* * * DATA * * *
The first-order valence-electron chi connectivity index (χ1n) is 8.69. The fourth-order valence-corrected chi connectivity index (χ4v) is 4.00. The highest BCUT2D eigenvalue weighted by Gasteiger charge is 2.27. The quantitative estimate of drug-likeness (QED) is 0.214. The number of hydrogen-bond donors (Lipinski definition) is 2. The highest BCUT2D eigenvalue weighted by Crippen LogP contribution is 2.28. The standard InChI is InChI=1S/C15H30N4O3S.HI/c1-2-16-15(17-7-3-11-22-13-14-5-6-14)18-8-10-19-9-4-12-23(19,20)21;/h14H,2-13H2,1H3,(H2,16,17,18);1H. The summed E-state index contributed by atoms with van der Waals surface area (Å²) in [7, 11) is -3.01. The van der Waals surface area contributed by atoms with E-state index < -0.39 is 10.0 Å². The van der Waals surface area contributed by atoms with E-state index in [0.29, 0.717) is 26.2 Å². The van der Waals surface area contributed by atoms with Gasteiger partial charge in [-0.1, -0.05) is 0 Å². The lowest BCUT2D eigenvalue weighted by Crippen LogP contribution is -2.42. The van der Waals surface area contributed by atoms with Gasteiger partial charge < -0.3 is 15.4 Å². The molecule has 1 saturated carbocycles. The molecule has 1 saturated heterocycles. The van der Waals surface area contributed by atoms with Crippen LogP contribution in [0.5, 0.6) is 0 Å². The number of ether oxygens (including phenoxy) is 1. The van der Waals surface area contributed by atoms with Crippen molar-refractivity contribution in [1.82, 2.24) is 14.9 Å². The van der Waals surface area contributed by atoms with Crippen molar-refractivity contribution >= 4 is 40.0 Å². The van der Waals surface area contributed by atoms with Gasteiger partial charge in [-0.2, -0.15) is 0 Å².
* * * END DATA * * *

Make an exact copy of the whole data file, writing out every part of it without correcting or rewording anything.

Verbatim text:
The first-order valence-electron chi connectivity index (χ1n) is 8.69. The fourth-order valence-corrected chi connectivity index (χ4v) is 4.00. The highest BCUT2D eigenvalue weighted by Gasteiger charge is 2.27. The quantitative estimate of drug-likeness (QED) is 0.214. The number of hydrogen-bond donors (Lipinski definition) is 2. The highest BCUT2D eigenvalue weighted by Crippen LogP contribution is 2.28. The standard InChI is InChI=1S/C15H30N4O3S.HI/c1-2-16-15(17-7-3-11-22-13-14-5-6-14)18-8-10-19-9-4-12-23(19,20)21;/h14H,2-13H2,1H3,(H2,16,17,18);1H. The summed E-state index contributed by atoms with van der Waals surface area (Å²) in [7, 11) is -3.01. The van der Waals surface area contributed by atoms with E-state index < -0.39 is 10.0 Å². The van der Waals surface area contributed by atoms with E-state index in [0.29, 0.717) is 26.2 Å². The van der Waals surface area contributed by atoms with Gasteiger partial charge in [-0.1, -0.05) is 0 Å². The lowest BCUT2D eigenvalue weighted by Crippen LogP contribution is -2.42. The van der Waals surface area contributed by atoms with Gasteiger partial charge < -0.3 is 15.4 Å². The molecule has 1 saturated carbocycles. The molecule has 1 saturated heterocycles. The van der Waals surface area contributed by atoms with Crippen LogP contribution in [0.5, 0.6) is 0 Å². The number of ether oxygens (including phenoxy) is 1. The van der Waals surface area contributed by atoms with Crippen molar-refractivity contribution in [1.82, 2.24) is 14.9 Å². The van der Waals surface area contributed by atoms with Crippen molar-refractivity contribution >= 4 is 40.0 Å². The van der Waals surface area contributed by atoms with Gasteiger partial charge in [-0.2, -0.15) is 0 Å².